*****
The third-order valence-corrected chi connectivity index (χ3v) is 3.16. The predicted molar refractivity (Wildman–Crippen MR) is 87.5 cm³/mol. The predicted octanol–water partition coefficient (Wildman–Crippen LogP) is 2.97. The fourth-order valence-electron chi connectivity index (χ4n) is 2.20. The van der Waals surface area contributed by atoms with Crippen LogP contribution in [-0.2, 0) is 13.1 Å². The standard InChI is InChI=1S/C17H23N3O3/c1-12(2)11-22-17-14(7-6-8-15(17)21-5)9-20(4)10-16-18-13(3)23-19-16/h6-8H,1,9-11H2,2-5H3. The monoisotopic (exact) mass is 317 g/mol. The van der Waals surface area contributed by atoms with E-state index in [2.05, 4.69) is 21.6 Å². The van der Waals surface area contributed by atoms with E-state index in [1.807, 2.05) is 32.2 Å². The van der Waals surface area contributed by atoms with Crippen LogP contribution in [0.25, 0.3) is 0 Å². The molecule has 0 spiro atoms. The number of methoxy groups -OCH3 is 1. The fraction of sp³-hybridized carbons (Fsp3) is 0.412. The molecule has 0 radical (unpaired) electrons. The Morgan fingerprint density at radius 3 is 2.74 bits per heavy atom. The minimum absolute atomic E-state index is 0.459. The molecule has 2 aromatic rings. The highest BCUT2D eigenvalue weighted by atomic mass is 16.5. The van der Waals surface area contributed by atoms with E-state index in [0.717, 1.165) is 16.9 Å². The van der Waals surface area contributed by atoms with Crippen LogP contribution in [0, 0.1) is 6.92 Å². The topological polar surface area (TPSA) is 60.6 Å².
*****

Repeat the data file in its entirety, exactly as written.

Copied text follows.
The third-order valence-corrected chi connectivity index (χ3v) is 3.16. The predicted molar refractivity (Wildman–Crippen MR) is 87.5 cm³/mol. The predicted octanol–water partition coefficient (Wildman–Crippen LogP) is 2.97. The fourth-order valence-electron chi connectivity index (χ4n) is 2.20. The van der Waals surface area contributed by atoms with Crippen LogP contribution in [-0.2, 0) is 13.1 Å². The standard InChI is InChI=1S/C17H23N3O3/c1-12(2)11-22-17-14(7-6-8-15(17)21-5)9-20(4)10-16-18-13(3)23-19-16/h6-8H,1,9-11H2,2-5H3. The monoisotopic (exact) mass is 317 g/mol. The van der Waals surface area contributed by atoms with E-state index in [2.05, 4.69) is 21.6 Å². The van der Waals surface area contributed by atoms with E-state index in [1.807, 2.05) is 32.2 Å². The van der Waals surface area contributed by atoms with Crippen LogP contribution in [0.25, 0.3) is 0 Å². The molecule has 0 spiro atoms. The number of methoxy groups -OCH3 is 1. The fraction of sp³-hybridized carbons (Fsp3) is 0.412. The molecule has 0 radical (unpaired) electrons. The Morgan fingerprint density at radius 3 is 2.74 bits per heavy atom. The minimum absolute atomic E-state index is 0.459. The molecule has 2 aromatic rings. The highest BCUT2D eigenvalue weighted by atomic mass is 16.5. The van der Waals surface area contributed by atoms with E-state index in [0.717, 1.165) is 16.9 Å². The van der Waals surface area contributed by atoms with Crippen LogP contribution in [0, 0.1) is 6.92 Å². The topological polar surface area (TPSA) is 60.6 Å².